A few months ago, I received an email from one of the coordinators of the Center for Teaching Quality (CTQ). The e-mail was an invitation to a “Storyteller’s Retreat.” I have been working for the past year to increase my voice and using the power of my story to begin to inspire and transform the practice of others. I was admittedly a little excited to have the opportunity to spend time with educators from across the country who were traveling the same path and are just as passionate about education as I am.
Upon arriving at CTQ headquarters in Carrboro, North Carolina, I was immediately greeted by a room full of inspiring educators. Before the retreat had even begun, I was struck by the amount of collective wisdom that these teachers brought to the table. Inside the room were educators who passionately engaged in the work of education not for their own prosperity but for the good of their students. Each of the teachers in the room was a leader not only in their own classrooms but beyond. We were all gathered together in a place that was intentionally designed to elevate the voice of teachers to new levels. It was a welcomed experience to be in a room with so many people who are as passionate about education as I am. Although many had been recognized on a larger scale for their excellence, they remained humble— desiring only to share their stories for the betterment of the profession and the lives of students across the country. To paraphrase one of the educators at the retreat: now that we are in the same network— your students and my students become our students.
The entire retreat was based around the premise that each of us has a story to tell. Because each of us has a unique perspective no one will ever tell the same story. When we empower teacher leaders to tell their stories, we can begin to elevate the profession.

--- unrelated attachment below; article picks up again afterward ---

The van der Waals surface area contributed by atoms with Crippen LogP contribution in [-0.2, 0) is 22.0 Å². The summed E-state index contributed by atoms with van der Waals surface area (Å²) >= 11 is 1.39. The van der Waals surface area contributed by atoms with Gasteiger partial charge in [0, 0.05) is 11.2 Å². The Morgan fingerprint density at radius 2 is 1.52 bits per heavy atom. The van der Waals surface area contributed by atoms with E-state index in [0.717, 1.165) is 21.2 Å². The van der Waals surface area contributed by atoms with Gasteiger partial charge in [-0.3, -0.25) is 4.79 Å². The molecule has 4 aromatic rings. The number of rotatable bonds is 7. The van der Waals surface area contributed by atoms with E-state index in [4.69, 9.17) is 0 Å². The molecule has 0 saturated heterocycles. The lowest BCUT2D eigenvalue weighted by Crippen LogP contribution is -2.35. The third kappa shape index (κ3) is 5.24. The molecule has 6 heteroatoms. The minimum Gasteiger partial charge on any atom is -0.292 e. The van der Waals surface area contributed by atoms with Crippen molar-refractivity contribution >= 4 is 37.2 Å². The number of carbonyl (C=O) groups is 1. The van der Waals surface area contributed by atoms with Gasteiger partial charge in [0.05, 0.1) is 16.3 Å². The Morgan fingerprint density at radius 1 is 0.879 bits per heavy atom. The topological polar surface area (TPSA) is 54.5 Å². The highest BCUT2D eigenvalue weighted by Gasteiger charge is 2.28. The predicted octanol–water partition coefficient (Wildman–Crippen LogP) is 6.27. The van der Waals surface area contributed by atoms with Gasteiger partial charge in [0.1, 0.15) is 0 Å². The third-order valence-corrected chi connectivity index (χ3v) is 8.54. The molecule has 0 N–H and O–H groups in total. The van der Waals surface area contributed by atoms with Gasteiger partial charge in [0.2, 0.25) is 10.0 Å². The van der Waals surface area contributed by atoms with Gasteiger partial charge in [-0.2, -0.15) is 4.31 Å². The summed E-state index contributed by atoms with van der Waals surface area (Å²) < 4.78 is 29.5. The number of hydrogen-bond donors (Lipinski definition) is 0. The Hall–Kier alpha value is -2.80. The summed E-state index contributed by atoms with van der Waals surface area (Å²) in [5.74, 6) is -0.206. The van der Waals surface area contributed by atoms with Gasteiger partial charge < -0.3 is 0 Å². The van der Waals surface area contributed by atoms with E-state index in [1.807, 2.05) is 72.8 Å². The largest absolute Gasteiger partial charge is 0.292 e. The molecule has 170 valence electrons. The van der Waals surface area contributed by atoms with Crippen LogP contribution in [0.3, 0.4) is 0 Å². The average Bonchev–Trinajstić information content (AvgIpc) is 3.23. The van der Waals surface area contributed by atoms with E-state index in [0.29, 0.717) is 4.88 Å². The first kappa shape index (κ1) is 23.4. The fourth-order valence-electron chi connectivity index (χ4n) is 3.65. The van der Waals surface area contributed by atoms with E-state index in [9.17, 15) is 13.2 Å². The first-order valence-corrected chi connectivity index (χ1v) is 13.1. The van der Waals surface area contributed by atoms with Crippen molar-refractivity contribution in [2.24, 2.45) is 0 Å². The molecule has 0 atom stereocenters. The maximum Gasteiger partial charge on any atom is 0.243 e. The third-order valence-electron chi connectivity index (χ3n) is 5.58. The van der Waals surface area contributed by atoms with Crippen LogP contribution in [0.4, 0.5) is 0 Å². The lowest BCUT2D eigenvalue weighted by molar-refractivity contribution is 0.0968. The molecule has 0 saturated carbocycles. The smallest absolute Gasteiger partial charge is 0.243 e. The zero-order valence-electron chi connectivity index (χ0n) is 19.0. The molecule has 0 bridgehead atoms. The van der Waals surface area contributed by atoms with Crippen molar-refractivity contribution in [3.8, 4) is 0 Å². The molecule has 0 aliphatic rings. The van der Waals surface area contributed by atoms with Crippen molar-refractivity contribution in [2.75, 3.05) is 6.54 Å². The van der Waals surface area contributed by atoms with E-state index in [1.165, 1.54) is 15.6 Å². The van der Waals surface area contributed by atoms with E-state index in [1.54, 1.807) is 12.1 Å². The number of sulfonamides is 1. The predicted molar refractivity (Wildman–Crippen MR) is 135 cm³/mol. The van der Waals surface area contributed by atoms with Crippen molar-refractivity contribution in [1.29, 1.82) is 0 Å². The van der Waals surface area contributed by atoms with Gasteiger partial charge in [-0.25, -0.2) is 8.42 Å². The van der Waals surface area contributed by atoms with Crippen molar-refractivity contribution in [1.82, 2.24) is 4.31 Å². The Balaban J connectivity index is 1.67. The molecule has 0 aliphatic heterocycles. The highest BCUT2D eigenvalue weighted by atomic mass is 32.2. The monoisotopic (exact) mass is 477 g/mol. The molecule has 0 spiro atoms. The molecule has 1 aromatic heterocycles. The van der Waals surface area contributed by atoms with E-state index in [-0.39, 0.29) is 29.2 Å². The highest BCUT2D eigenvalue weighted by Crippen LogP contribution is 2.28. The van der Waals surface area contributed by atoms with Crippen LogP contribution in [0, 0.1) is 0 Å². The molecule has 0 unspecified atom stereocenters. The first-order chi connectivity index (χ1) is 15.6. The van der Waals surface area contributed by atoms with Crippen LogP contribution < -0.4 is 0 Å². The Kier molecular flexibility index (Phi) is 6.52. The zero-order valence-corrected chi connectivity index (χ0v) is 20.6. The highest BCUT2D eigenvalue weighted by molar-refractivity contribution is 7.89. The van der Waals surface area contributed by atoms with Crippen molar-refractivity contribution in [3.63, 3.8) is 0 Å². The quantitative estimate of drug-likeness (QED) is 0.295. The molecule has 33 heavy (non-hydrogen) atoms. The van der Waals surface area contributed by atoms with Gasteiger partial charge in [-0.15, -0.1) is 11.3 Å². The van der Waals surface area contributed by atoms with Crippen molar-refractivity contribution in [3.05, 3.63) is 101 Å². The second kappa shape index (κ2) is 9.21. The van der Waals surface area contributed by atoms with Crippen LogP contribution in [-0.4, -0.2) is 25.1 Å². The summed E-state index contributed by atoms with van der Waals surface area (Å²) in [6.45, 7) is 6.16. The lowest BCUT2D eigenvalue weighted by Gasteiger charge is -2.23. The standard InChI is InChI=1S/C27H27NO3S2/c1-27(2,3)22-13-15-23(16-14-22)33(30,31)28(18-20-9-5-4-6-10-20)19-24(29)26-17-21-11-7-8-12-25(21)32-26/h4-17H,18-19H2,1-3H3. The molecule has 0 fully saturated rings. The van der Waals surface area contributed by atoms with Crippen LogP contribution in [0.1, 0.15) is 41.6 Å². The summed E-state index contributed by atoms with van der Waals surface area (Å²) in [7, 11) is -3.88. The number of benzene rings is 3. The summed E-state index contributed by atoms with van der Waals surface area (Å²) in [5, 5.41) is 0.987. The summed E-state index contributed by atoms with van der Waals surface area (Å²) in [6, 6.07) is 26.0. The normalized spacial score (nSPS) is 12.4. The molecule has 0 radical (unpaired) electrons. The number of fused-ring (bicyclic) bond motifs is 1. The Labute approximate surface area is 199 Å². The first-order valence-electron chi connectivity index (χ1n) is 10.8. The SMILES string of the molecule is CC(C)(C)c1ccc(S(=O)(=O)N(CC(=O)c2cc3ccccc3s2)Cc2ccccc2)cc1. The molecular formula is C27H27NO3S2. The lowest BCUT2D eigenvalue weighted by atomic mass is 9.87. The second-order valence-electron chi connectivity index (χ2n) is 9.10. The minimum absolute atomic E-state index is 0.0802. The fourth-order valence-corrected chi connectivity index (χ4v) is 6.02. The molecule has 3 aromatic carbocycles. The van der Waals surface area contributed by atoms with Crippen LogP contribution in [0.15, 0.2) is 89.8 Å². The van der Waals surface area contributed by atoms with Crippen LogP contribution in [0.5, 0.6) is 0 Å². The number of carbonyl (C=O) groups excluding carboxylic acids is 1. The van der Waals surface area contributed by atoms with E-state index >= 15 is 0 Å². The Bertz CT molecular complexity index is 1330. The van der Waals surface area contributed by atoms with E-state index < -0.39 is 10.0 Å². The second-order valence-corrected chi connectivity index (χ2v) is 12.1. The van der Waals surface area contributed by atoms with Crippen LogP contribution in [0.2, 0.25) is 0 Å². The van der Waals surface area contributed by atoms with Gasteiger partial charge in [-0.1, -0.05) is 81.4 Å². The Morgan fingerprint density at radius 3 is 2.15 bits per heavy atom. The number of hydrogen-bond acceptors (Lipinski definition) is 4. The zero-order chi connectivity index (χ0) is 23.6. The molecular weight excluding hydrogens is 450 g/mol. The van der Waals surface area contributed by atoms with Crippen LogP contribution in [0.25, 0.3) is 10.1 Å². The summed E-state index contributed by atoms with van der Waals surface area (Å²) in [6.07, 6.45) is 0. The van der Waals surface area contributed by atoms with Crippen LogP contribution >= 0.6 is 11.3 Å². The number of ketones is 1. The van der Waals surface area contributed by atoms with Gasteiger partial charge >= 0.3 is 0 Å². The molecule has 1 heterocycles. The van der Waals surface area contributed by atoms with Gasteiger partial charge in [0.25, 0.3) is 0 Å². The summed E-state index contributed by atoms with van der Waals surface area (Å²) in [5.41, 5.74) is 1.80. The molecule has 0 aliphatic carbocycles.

Although the scope of our influence may vary widely, each of us has many stories to tell— stories when directed to the right audience and told in the right manner can create ripples that spread far beyond the walls of our classroom.
As the retreat came to a close, we were asked to determine the transformative power that the retreat and the tools that we used at the retreat could have. CTQ will never begin to be able to identify and bring in every teacher leader from across the country to a retreat. That is why it is on us to seek out the forums and find the opportunities to share our stories and breed new life to the profession. If each teacher leader in this country could find the platform for their voice then we could begin to reinvigorate, re-intellectualize and reimagine the profession.
As one of my fellow CTQ Storyteller’s Julie Hitz said: “Not all teachers are rockstars, but they can be change-makers, share you story and inspire others.”
I would love to hear from you. What story will you tell?
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